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About ji20874

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  1. NAICS and Scope

    I conclude that a contracting officer need not/cannot do a new NAICS code analysis for a task order because the NAICS code analysis was already done for the parent IDIQ contract, and the order opportunities must use the NAICS code(s) established in the parent contract. I do understand why you won't answer the questions I put to you.
  2. NAICS and Scope

    Vern, So, then, you would assert that a notice (or solicitation) for a fair opportunity task order must include all the FAR clauses where the prescribing language says to include the clause in all solicitations? By the way, I never said everyone else was wrong. You are wrong to so suggest. I said that I don't use the word solicitation to describe what the fair opportunity procedures calls a notice, because it makes sense not to, and that I believe the word solicitation was intentionally avoided. Given a choice between believing the word usage was intentional or unintentional, it is far easier for me to believe it was intentional. If there was no purposeful intent, then they almost certainly would have used the word solicitation. But they didn't call it a solicitation -- they called it a notice. Why do you think they did that?
  3. CPARS comments

    Michael, If you only have one data point, I agree with you. But in a source selection, past performance should be only one among some number of other factors, all of which can influence the selection decision.
  4. Well, the costs have to be reasonable in order to be allowable. In your case, does the purchasing work require the labor category qualifications (and therefore the prices) of the labor categories prescribed in the contract? If so, more power to you.
  5. here_2_help, I understand -- differing interests. The DCAA auditors want to reduce the overhead pools, and contracting officers want reasonable prices and mission-focused performance. If I was administering a T&M contract and the contractor was burning labor hours sweeping floors and so forth instead of productive work accomplishing the mission, I would want to redirect the contractor's focus. Let them sweep floors and charge those hours to someone else's contract.
  6. CPARS comments

    I'm not saying that it MUST result in an unsatisfactory rating -- but it can. Yes, the process is subjective. I'm okay with that. In the scenario you described, a contractor might receive stellar ratings for the other factors, and a non-stellar rating for cost control. That would be fair, and a future contracting officer making a source selection decision will be able to read the CO's narrative and the contractor's rebuttal. There are contractors out there who don't know what a LOC notice is or when to send one. I try to help them understand. By the way, as a contracting officer, I am VERY serious about these notices -- I make it clear to contractors at contract kick-off meetings and so forth. To me, a contractor's failure to give the notice robs me of the privilege of planning and taking action and protecting the Government and so forth -- I recall reading an excellent decision somewhere that paints this picture. At the boards of contract appeal, the notice requirement is strictly construed and enforced. A contractor's stellar technical and schedule performance does not obviate the notice requirement, and the notice requirement applies at 30 days before 85%, not at 30 days after 100%. So yes, on one of my contracts, I'll hammer a contractor that fails to provide a notice, because it is important to me. If I did it to you, you could rebut and say that it isn't a big deal. And your word would be the last word. Life goes on.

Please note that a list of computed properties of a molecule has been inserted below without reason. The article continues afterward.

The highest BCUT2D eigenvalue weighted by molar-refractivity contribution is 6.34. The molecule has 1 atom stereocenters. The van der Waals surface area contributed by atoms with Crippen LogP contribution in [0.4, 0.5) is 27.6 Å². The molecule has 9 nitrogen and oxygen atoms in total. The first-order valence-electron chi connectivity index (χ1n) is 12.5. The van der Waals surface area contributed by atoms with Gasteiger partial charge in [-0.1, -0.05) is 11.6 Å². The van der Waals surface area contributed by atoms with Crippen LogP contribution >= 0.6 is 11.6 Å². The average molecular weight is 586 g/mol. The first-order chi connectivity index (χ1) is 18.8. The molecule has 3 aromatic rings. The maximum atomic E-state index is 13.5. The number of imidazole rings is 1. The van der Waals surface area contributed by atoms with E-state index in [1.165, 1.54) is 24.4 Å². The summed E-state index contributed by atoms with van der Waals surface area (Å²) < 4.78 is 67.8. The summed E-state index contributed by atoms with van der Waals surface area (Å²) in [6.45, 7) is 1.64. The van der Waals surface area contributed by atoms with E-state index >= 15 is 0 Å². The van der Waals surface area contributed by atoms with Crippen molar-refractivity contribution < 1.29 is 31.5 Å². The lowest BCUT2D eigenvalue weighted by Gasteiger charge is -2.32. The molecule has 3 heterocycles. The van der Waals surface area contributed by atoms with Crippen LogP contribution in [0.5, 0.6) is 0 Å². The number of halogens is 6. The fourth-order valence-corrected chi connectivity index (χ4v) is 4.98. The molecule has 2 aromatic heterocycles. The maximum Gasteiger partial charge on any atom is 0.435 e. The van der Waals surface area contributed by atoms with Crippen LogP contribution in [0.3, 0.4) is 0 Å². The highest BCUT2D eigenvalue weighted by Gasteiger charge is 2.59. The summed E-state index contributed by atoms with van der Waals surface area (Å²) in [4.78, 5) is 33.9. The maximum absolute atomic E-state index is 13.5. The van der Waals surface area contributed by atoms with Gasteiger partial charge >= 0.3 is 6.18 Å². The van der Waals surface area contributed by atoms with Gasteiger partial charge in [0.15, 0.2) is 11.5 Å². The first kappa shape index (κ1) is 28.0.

7. Okay, if you say so. But you fail to recognize that the contractor writes its own subcontracting plan, and that all subcontracting in that plan is at the contractor's own voluntary election. Any by the way, none of the clauses you listed REQUIRE any subcontracting -- a contractor could comply with all of those clauses with zero subcontracting. I wonder -- is it your position that EVERY specific requirement of a contract may or should be direct-charged to the contract? Every requirement in every clause? I think some specific requirements are best handled as indirect expenses. For a T&M contract, I would wonder if the purchasing work done by the contractor requires the labor category qualifications of the labor categories prescribed in the contract -- if so, okay, it might make sense. But even if the contract allows for a senior engineer at an hourly rate of $150/hr, I wouldn't want the contractor to charge that labor category for sweeping the floors at night (let's assume that maintaining a tidy workplace is a specific requirement of the contract), because sweeping the floors does not require the labor category qualifications of a senior engineer. The original poster has not averred that the purchasing work requires the labor category qualifications of the labor categories prescribed in the contract -- he or she has only said that that the contractor is using those people for that work. He or she apparently wants to challenge that approach. I'm trying to be helpful to the original poster.
  8. CPARS comments

    Wrong. "A singular problem, however, could be of such serious magnitude that it alone constitutes an unsatisfactory rating." That's a direct quote from Table 42-1.
  9. CPARS comments